For the last 6-12 months I’ve been toying with an idea.
Unfortunately the idea was not fully formed, and, full disclosure, it is still quite half-baked. However, the implications of just trudging aimlessly forward are too significant to ignore. So, with a half-baked idea in mind, I decided to quit my job and jump head-first into the abyss to see if I can figure it out.
Because as they say: It's better to have tried and failed, than never to have tried at all.
So what is this itch that I so desperately need to scratch?
Well, it has something to do with the skills problem that we’re facing in the technology world. The ratio of people who are able to dream up ideas for products and projects seem to seriously outnumber the people who are capable of actually building/realising those products and projects.
In my ideal dream world, each project I take on would be immediately staffed by a team of highly motivated individuals who also happen to have substantial experience in the precise set of skills that are appropriate for the project at hand. Of course this is not a realistic dream world, and nobody thinks it is (Except, when you speak to sales people who are trying to pitch their technology platform or service)
And if you go to technology conferences (especially the ones targeted at execs and senior managers) the discussions of new buzzwords seem to totally ignore the reality on the ground.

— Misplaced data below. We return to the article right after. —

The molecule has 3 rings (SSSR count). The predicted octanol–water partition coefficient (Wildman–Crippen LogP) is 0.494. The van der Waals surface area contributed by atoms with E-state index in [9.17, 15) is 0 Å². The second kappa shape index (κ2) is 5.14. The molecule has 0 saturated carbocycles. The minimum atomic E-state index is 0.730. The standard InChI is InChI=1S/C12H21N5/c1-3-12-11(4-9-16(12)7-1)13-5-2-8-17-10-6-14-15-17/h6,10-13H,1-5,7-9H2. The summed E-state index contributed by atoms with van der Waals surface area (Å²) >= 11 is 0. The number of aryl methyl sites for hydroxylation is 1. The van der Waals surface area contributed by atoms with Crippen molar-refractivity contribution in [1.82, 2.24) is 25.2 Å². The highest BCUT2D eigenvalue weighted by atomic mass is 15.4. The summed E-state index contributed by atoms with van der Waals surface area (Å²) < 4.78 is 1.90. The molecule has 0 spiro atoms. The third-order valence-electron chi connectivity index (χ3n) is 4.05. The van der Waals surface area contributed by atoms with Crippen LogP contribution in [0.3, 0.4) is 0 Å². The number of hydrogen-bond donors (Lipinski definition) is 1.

Some years ago I even did a talk at a tech conference about this very phenomenon – I called it the multiverse interpretation of the IT industry, because that seems to describe my personal experiences on the ground: One day, I would be sitting in a boardroom or at a conference where people talk about how the latest and greatest technology advances can be used to solve problems X, Y and Z. But the next morning I might see a code base that is “ready to go into production” without a single unit test.
In the (roughly) 2 years since that talk, much has changed in my world, but the skills shortage has just become more pronounced.
So, I decided to quit my job and pursue (eventually) solving this problem. Of course, the solution is not likely to build the dream world I spoke about earlier, but it should build a world where the expectations of solution development and the realities are at least in the same ballpark, instead of living in different universes.
And worst case scenario: If I am not able to solve the problem, at least I’ll fully understand it. And when it comes to solving problems, understanding is the first step.
Follow my blog (http://devskilldojo.com) and twitter feed (@devskilldojo) for the blow-by-blow on this journey.